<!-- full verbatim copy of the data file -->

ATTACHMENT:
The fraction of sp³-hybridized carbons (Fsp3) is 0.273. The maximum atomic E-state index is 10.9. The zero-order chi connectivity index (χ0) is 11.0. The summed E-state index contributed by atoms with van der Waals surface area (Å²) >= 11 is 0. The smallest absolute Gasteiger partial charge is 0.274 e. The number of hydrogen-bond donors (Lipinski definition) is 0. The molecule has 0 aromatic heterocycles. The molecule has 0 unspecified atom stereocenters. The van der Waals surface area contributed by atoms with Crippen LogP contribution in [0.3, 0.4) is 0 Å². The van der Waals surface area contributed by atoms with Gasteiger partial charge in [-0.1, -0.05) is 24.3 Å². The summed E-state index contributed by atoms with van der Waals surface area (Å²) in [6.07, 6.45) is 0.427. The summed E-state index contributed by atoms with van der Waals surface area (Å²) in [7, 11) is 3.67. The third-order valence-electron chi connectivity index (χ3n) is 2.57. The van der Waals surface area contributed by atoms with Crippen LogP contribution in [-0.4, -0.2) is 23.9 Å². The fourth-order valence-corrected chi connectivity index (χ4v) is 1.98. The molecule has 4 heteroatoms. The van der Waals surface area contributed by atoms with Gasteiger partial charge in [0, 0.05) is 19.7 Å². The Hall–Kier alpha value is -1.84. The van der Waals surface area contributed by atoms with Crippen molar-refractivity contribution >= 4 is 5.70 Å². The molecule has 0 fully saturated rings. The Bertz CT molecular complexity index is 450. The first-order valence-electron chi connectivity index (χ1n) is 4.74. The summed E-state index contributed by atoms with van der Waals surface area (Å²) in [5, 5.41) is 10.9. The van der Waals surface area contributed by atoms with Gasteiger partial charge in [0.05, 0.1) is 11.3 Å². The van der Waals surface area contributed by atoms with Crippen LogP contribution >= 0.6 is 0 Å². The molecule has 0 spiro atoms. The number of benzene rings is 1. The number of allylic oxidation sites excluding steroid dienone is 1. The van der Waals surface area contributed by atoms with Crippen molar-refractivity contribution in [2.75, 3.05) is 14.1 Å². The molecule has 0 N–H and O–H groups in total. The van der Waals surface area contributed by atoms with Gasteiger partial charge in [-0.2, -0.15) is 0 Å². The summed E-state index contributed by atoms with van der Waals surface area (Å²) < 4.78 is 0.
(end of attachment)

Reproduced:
The fraction of sp³-hybridized carbons (Fsp3) is 0.273. The maximum atomic E-state index is 10.9. The zero-order chi connectivity index (χ0) is 11.0. The summed E-state index contributed by atoms with van der Waals surface area (Å²) >= 11 is 0. The smallest absolute Gasteiger partial charge is 0.274 e. The number of hydrogen-bond donors (Lipinski definition) is 0. The molecule has 0 aromatic heterocycles. The molecule has 0 unspecified atom stereocenters. The van der Waals surface area contributed by atoms with Crippen LogP contribution in [0.3, 0.4) is 0 Å². The van der Waals surface area contributed by atoms with Gasteiger partial charge in [-0.1, -0.05) is 24.3 Å². The summed E-state index contributed by atoms with van der Waals surface area (Å²) in [6.07, 6.45) is 0.427. The summed E-state index contributed by atoms with van der Waals surface area (Å²) in [7, 11) is 3.67. The third-order valence-electron chi connectivity index (χ3n) is 2.57. The van der Waals surface area contributed by atoms with Crippen LogP contribution in [-0.4, -0.2) is 23.9 Å². The fourth-order valence-corrected chi connectivity index (χ4v) is 1.98. The molecule has 4 heteroatoms. The van der Waals surface area contributed by atoms with Gasteiger partial charge in [0, 0.05) is 19.7 Å². The Hall–Kier alpha value is -1.84. The van der Waals surface area contributed by atoms with Crippen molar-refractivity contribution >= 4 is 5.70 Å². The molecule has 0 fully saturated rings. The Bertz CT molecular complexity index is 450. The first-order valence-electron chi connectivity index (χ1n) is 4.74. The summed E-state index contributed by atoms with van der Waals surface area (Å²) in [5, 5.41) is 10.9. The van der Waals surface area contributed by atoms with Gasteiger partial charge in [0.05, 0.1) is 11.3 Å². The van der Waals surface area contributed by atoms with Crippen LogP contribution >= 0.6 is 0 Å². The molecule has 0 spiro atoms. The number of benzene rings is 1. The number of allylic oxidation sites excluding steroid dienone is 1. The van der Waals surface area contributed by atoms with Crippen molar-refractivity contribution in [2.75, 3.05) is 14.1 Å². The molecule has 0 N–H and O–H groups in total. The van der Waals surface area contributed by atoms with Gasteiger partial charge in [-0.2, -0.15) is 0 Å². The summed E-state index contributed by atoms with van der Waals surface area (Å²) < 4.78 is 0.